One engine for now, but new Jetta GLI is coming

As we already mentioned, whereas the outgoing Jetta has a choice of a standard 1.4-liter turbocharged 4-cylinder or a more potent 1.8-liter powerplant, the new one comes out the gate with only the smaller and less potent engine. The previous generation’s flirtation with a hybrid model also hasn’t made a return, at least yet, and if you’re hoping for a new diesel Jetta, well, that just isn’t in the cards. (If you really want a small diesel sedan, try the Chevrolet Cruze.)

So unlike rivals such as the Honda Civic, Mazda3, Ford Focus and even the Nissan Sentra, that leaves the Jetta with only one engine, the 1.4-liter 4-cylinder turbo, as the sole mill under the hood. But if you want something more potent and have patience, it will eventually pay off in the form of a new Jetta GLI, likely as a 2020 model. While details are still TBA, we would expect a 2020 VW Jetta GLI to house a turbocharged 2.0-liter 4-cylinder.

Trims, Specs and Sticker Prices

The 2019 VW Jetta is offered in five trims: S, SE, R-Line, SEL, and SEL Premium. The R-Line is a new trim for the Jetta and promises sportier handling thanks to the XDS electronic differential.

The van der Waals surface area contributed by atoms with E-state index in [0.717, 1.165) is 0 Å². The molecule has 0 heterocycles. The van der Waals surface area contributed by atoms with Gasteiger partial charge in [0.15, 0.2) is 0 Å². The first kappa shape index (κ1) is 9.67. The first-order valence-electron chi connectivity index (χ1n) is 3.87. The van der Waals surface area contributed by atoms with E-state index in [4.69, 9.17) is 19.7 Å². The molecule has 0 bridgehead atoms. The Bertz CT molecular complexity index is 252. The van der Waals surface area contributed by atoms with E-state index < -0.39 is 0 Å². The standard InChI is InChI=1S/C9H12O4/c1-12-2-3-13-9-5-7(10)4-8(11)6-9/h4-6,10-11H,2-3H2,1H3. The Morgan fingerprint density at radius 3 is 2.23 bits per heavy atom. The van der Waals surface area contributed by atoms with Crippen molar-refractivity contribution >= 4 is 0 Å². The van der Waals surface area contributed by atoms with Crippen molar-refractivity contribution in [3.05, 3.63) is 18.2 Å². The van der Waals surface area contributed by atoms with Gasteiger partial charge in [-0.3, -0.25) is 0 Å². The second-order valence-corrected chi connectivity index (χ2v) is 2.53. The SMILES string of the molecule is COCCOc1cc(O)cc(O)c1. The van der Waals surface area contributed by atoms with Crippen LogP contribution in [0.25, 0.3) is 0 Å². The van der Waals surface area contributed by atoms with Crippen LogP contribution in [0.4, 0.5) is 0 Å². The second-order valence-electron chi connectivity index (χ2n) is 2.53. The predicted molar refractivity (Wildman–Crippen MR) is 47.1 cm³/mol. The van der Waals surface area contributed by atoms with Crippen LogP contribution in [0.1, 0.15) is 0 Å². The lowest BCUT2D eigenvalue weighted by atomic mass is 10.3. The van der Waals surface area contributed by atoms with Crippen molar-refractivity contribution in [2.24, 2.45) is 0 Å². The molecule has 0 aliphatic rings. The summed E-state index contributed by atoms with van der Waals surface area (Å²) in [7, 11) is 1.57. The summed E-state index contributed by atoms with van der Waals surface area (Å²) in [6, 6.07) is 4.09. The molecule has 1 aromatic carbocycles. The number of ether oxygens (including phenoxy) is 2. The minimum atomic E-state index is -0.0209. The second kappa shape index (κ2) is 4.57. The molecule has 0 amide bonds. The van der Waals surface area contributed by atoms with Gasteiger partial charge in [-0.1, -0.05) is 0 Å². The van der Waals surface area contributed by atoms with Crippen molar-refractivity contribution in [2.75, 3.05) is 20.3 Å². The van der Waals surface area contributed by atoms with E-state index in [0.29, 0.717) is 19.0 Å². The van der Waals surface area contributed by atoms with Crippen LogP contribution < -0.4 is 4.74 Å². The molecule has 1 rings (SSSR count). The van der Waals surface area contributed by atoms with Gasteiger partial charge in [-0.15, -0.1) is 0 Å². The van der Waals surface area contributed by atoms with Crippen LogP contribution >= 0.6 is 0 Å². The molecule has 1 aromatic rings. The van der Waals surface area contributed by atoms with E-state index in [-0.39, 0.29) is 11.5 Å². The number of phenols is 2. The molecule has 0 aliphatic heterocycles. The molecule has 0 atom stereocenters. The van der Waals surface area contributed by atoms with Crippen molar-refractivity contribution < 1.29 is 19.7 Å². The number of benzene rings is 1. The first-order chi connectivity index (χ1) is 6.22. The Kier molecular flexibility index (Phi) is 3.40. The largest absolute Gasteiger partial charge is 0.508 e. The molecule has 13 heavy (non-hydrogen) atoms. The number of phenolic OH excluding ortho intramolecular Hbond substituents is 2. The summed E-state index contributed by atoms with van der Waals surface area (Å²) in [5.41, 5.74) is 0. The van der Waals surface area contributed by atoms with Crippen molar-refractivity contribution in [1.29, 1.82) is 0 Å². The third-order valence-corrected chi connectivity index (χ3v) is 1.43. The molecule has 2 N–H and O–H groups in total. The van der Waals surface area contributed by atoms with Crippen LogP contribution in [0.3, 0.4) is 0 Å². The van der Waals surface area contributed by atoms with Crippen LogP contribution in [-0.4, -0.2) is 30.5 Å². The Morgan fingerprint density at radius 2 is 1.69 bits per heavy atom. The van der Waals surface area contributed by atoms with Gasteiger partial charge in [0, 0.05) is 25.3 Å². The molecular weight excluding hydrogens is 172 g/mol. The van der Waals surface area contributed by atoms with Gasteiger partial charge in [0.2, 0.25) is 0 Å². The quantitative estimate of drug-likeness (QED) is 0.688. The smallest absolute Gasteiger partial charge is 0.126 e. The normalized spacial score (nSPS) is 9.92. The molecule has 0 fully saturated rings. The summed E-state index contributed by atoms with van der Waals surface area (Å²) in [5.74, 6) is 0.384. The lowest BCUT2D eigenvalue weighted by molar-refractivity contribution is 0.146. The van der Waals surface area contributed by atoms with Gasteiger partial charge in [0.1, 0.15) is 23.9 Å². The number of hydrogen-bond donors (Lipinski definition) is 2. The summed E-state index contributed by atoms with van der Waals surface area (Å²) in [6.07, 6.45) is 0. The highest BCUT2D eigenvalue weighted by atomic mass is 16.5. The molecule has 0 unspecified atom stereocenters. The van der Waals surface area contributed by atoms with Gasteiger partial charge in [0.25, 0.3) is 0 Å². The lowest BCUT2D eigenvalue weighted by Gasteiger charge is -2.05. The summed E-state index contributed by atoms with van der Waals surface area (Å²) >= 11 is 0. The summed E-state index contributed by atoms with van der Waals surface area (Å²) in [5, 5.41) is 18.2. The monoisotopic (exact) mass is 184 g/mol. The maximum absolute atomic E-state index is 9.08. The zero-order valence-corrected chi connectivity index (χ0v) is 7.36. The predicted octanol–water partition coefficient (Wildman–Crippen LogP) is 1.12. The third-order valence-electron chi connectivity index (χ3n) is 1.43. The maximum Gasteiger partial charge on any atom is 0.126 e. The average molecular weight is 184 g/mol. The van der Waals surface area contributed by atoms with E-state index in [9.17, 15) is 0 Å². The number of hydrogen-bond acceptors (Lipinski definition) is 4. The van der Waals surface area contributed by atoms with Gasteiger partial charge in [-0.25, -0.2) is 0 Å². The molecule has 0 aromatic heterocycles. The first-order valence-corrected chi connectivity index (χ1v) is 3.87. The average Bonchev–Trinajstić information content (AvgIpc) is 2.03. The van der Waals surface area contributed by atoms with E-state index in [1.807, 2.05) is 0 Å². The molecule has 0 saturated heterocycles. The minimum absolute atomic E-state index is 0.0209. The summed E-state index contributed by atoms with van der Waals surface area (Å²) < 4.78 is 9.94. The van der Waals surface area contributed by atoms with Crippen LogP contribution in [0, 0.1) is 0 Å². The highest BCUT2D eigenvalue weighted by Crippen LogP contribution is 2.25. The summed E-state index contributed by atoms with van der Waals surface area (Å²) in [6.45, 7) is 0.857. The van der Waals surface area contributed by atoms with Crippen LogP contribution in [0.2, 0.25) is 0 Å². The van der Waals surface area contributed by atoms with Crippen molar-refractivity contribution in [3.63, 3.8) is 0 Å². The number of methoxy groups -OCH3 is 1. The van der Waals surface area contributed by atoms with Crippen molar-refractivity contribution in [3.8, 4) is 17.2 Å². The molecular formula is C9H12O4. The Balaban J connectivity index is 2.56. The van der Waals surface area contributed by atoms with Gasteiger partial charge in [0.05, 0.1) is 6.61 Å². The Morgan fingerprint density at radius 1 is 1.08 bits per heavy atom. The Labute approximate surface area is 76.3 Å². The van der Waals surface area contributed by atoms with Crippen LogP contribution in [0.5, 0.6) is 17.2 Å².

Jetta S
Starting Price: $19,395 (all prices include $850 destination charge)
1.4-liter turbocharged engine
Manual transmission ($800 extra for automatic)
6.5-inch touchscreen display
Apple CarPlay, Android Auto, MirrorLink smartphone integration
4-speaker AM/FM radio, USB port and Bluetooth connectivity
Rearview camera
Cruise control
LED headlights
16-inch aluminum-alloy wheels

Jetta SE
Starting Price: $23,005

Automatic transmission
Panoramic sunroof
Blind-spot monitor with rear cross-traffic alert
Forward collision warning with automatic emergency braking
Dual-zone climate control
Keyless access and push-button start
Leather-wrapped steering wheel/shift knob
Leatherette seating
Heated front seats
Heated side mirrors
Front parking assist
Rear-seat armrest with cupholders

Jetta R-Line
Starting Price: $23,845
XDS electronic differential
Gloss black grille, black mirror caps and other R-Line aesthetics
17-inch aluminum-alloy wheels
Fog lights
2-tone seating

Jetta SEL
Starting Price: $25,265
Driving mode selector (including Sport mode)
10.25-inch virtual cockpit digital dash display
8-inch touchscreen infotainment display
BeatsAudio system with satellite radio, dual USB ports, and CD player
Adaptive cruise control
Lane-keeping assist
LED projector headlights
Auto-dimming rearview mirror
Rain-sensing windshield wipers
10-color selectable interior lighting

Jetta SEL Premium
Starting Price: $27,795
Leather seating
Ventilated front seats
8-way power driver’s seat with lumbar support and position memory
Heated steering wheel
Heated rear seats
Alarm system
Side mirrors with integrated turn signals